Tuesday, 25 January 2011

Prioritizing The Military

J.Michael Cole's defense editorial in the Taipei Times today highlights the culpability of the KMT and of President Ma Ying Jeou for the increasingly outmoded condition of military assets, as revealed in the recent exercises in Pingtung County:
"Ma, who attended the exercise, said after its conclusion that he was not satisfied with the outcome and called on the armed services to determine what went wrong and redouble their efforts. While there is little to disagree with in Ma’s remarks, there is no small irony in the fact that his discontent targeted an exercise that fielded equipment that belongs in a museum rather than in the field facing a military giant."
Cole, rightly, also blames the KMT for the current low morale among the rank and file members of the military (I find it unimaginable that low morale isn't also prevalent among many of the officers, though they are in a position of having to set a constant example of imperious discipline):
"Aside from the material deficiencies resulting from decisions made by the KMT, which when Chen was in office put its political interests ahead of those of the nation, morale in the ranks suffered as men and women, who every day put their lives on the line defending the nation, saw that their political masters were incapable of providing them with the tools they needed to do their job properly."
Not only that, but because public support for the military - both moral and financial - is mediated through the political calculations of whichever party is governing up in Taipei, their morale is bound to be low. This is not a point to be dismissed lightly: funding for the military should be made increasingly voluntary so that it is something the public can choose to participate in and be proud of; rather than have the State simply collect taxes and allow the governing party to decide spending priorities, the choice of how at least some of this extorted cash ought to be spent could be turned over to the public so that they can choose to "donate" their income tax to the military, for example, or to a specific branch of the military such as the Navy.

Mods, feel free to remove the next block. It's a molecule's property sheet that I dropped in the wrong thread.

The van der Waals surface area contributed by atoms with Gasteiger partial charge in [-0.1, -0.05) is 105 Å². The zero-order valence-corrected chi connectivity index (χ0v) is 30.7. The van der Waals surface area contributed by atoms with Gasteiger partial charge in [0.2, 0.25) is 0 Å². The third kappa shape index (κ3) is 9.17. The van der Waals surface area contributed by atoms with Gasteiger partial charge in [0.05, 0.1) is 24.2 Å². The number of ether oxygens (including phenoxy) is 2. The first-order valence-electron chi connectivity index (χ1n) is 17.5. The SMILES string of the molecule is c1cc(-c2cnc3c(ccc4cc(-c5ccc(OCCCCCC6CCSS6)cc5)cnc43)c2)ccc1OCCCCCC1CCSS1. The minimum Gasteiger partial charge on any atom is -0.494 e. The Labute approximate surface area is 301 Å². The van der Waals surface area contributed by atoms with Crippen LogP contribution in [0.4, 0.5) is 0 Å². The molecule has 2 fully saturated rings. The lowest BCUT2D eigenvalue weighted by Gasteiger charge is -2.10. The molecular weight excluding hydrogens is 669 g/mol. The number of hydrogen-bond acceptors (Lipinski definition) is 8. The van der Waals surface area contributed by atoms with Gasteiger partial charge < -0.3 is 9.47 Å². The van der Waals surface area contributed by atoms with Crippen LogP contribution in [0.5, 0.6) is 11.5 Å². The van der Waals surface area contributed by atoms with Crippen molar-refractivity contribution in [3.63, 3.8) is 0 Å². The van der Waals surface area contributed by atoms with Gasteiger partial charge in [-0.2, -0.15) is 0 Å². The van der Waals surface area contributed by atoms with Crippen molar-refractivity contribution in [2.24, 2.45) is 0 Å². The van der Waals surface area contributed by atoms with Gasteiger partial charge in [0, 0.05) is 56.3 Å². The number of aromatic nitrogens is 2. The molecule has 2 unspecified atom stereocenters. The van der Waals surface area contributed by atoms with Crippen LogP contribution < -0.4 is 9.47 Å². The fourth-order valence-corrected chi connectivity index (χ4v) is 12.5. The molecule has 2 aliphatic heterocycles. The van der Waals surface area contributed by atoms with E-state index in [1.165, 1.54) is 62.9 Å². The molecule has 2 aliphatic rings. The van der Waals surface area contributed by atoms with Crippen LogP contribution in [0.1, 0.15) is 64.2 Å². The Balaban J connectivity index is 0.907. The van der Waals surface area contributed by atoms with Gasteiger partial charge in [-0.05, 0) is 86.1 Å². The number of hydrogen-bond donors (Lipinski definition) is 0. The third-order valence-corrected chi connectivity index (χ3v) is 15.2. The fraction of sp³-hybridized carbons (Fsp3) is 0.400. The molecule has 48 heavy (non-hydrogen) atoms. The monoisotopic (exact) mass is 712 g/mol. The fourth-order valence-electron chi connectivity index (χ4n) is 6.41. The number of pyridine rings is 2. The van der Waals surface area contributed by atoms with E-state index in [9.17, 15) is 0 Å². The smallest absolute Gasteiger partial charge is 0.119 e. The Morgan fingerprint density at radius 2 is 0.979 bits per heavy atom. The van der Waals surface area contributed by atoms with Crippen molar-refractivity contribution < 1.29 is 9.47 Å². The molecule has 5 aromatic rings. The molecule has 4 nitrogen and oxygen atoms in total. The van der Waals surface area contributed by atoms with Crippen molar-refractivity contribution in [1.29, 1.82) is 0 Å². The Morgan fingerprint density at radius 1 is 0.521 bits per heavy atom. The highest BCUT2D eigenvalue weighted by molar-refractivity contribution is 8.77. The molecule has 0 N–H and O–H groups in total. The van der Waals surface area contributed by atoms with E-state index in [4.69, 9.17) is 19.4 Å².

Cole goes on to list this government's other withering mistakes in respect of its' irresponsible defense policy:
"...the Ma administration has cut the military budget, de-prioritized live-fire exercises and made natural catastrophes, rather than the People’s Liberation Army, the main enemy."
I have written previously on this deplorable misuse of the military for handling the fallout of natural disasters, and one of the points raised in that letter deserves mention in this context: the efforts people may make to save others from natural disasters should never be politicized; and the use of the military for such rescue and recovery operations can only lead to precisely such politicization and blame-gaming. Rescue and recovery operations demand the utmost in communications, logistical and operational efficiency - they must not, therefore, be left to the uncertainty of government with its crippling political biases and tragic, stupid, time-wasting, regulation-encrusted bureaucracies.

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